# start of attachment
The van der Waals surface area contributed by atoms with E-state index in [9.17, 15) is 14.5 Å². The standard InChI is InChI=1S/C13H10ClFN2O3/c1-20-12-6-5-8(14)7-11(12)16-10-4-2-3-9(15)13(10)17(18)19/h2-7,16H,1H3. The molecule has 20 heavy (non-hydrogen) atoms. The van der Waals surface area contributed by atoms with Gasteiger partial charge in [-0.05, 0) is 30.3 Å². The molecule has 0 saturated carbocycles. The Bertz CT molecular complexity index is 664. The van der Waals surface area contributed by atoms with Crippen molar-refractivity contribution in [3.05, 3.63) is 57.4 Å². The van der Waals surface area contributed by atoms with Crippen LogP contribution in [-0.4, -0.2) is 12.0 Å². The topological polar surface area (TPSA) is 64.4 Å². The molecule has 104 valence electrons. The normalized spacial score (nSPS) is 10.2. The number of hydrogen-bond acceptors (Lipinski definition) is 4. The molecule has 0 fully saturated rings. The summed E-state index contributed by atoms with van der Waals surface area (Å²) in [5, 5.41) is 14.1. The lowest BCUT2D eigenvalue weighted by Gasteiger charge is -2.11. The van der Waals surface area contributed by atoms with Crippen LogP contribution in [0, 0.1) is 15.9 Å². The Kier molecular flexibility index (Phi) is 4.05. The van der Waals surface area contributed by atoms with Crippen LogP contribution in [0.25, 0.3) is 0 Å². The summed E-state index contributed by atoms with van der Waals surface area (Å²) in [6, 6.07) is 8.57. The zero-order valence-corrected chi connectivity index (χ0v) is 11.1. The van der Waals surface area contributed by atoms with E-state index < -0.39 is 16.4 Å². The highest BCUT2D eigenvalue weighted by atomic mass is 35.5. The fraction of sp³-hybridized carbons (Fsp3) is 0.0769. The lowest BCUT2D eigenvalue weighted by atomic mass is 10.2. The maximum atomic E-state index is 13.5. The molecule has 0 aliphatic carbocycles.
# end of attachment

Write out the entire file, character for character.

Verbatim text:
The van der Waals surface area contributed by atoms with E-state index in [9.17, 15) is 14.5 Å². The standard InChI is InChI=1S/C13H10ClFN2O3/c1-20-12-6-5-8(14)7-11(12)16-10-4-2-3-9(15)13(10)17(18)19/h2-7,16H,1H3. The molecule has 20 heavy (non-hydrogen) atoms. The van der Waals surface area contributed by atoms with Gasteiger partial charge in [-0.05, 0) is 30.3 Å². The molecule has 0 saturated carbocycles. The Bertz CT molecular complexity index is 664. The van der Waals surface area contributed by atoms with Crippen molar-refractivity contribution in [3.05, 3.63) is 57.4 Å². The van der Waals surface area contributed by atoms with Crippen LogP contribution in [-0.4, -0.2) is 12.0 Å². The topological polar surface area (TPSA) is 64.4 Å². The molecule has 104 valence electrons. The normalized spacial score (nSPS) is 10.2. The number of hydrogen-bond acceptors (Lipinski definition) is 4. The molecule has 0 fully saturated rings. The summed E-state index contributed by atoms with van der Waals surface area (Å²) in [5, 5.41) is 14.1. The lowest BCUT2D eigenvalue weighted by Gasteiger charge is -2.11. The van der Waals surface area contributed by atoms with Crippen LogP contribution in [0, 0.1) is 15.9 Å². The Kier molecular flexibility index (Phi) is 4.05. The van der Waals surface area contributed by atoms with Crippen LogP contribution in [0.25, 0.3) is 0 Å². The summed E-state index contributed by atoms with van der Waals surface area (Å²) in [6, 6.07) is 8.57. The zero-order valence-corrected chi connectivity index (χ0v) is 11.1. The van der Waals surface area contributed by atoms with E-state index < -0.39 is 16.4 Å². The highest BCUT2D eigenvalue weighted by atomic mass is 35.5. The fraction of sp³-hybridized carbons (Fsp3) is 0.0769. The lowest BCUT2D eigenvalue weighted by atomic mass is 10.2. The maximum atomic E-state index is 13.5. The molecule has 0 aliphatic carbocycles.